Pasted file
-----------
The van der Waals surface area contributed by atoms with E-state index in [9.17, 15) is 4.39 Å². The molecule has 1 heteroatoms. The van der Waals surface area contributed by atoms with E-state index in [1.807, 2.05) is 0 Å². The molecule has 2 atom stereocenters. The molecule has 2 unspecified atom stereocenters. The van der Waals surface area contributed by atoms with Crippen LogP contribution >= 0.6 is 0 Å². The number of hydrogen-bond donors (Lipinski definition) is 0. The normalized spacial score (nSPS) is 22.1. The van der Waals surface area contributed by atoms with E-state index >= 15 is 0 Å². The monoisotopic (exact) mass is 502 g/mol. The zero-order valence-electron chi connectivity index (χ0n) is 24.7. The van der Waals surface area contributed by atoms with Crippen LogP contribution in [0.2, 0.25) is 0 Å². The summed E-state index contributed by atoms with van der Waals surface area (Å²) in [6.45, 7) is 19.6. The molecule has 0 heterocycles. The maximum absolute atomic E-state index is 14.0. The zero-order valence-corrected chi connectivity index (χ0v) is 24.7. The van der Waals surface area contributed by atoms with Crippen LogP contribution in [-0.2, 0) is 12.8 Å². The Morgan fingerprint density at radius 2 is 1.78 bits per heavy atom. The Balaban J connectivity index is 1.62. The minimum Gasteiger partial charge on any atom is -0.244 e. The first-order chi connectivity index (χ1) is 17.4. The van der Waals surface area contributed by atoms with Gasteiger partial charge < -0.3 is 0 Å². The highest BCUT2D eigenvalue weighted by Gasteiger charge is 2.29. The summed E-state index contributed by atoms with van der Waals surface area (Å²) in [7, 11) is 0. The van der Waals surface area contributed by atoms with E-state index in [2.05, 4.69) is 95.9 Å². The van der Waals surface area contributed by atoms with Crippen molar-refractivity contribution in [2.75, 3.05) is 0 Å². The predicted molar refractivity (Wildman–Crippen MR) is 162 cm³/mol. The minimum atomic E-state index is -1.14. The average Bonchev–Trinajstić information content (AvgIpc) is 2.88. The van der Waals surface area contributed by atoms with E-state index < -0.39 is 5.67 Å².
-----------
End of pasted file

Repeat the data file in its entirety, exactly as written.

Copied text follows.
The van der Waals surface area contributed by atoms with E-state index in [9.17, 15) is 4.39 Å². The molecule has 1 heteroatoms. The van der Waals surface area contributed by atoms with E-state index in [1.807, 2.05) is 0 Å². The molecule has 2 atom stereocenters. The molecule has 2 unspecified atom stereocenters. The van der Waals surface area contributed by atoms with Crippen LogP contribution >= 0.6 is 0 Å². The number of hydrogen-bond donors (Lipinski definition) is 0. The normalized spacial score (nSPS) is 22.1. The van der Waals surface area contributed by atoms with E-state index >= 15 is 0 Å². The monoisotopic (exact) mass is 502 g/mol. The zero-order valence-electron chi connectivity index (χ0n) is 24.7. The van der Waals surface area contributed by atoms with Crippen LogP contribution in [0.2, 0.25) is 0 Å². The summed E-state index contributed by atoms with van der Waals surface area (Å²) in [6.45, 7) is 19.6. The molecule has 0 heterocycles. The maximum absolute atomic E-state index is 14.0. The zero-order valence-corrected chi connectivity index (χ0v) is 24.7. The van der Waals surface area contributed by atoms with Crippen LogP contribution in [-0.2, 0) is 12.8 Å². The Morgan fingerprint density at radius 2 is 1.78 bits per heavy atom. The Balaban J connectivity index is 1.62. The minimum Gasteiger partial charge on any atom is -0.244 e. The first-order chi connectivity index (χ1) is 17.4. The van der Waals surface area contributed by atoms with Gasteiger partial charge < -0.3 is 0 Å². The highest BCUT2D eigenvalue weighted by Gasteiger charge is 2.29. The summed E-state index contributed by atoms with van der Waals surface area (Å²) in [7, 11) is 0. The van der Waals surface area contributed by atoms with E-state index in [2.05, 4.69) is 95.9 Å². The van der Waals surface area contributed by atoms with Crippen molar-refractivity contribution in [2.75, 3.05) is 0 Å². The predicted molar refractivity (Wildman–Crippen MR) is 162 cm³/mol. The minimum atomic E-state index is -1.14. The average Bonchev–Trinajstić information content (AvgIpc) is 2.88. The van der Waals surface area contributed by atoms with E-state index < -0.39 is 5.67 Å².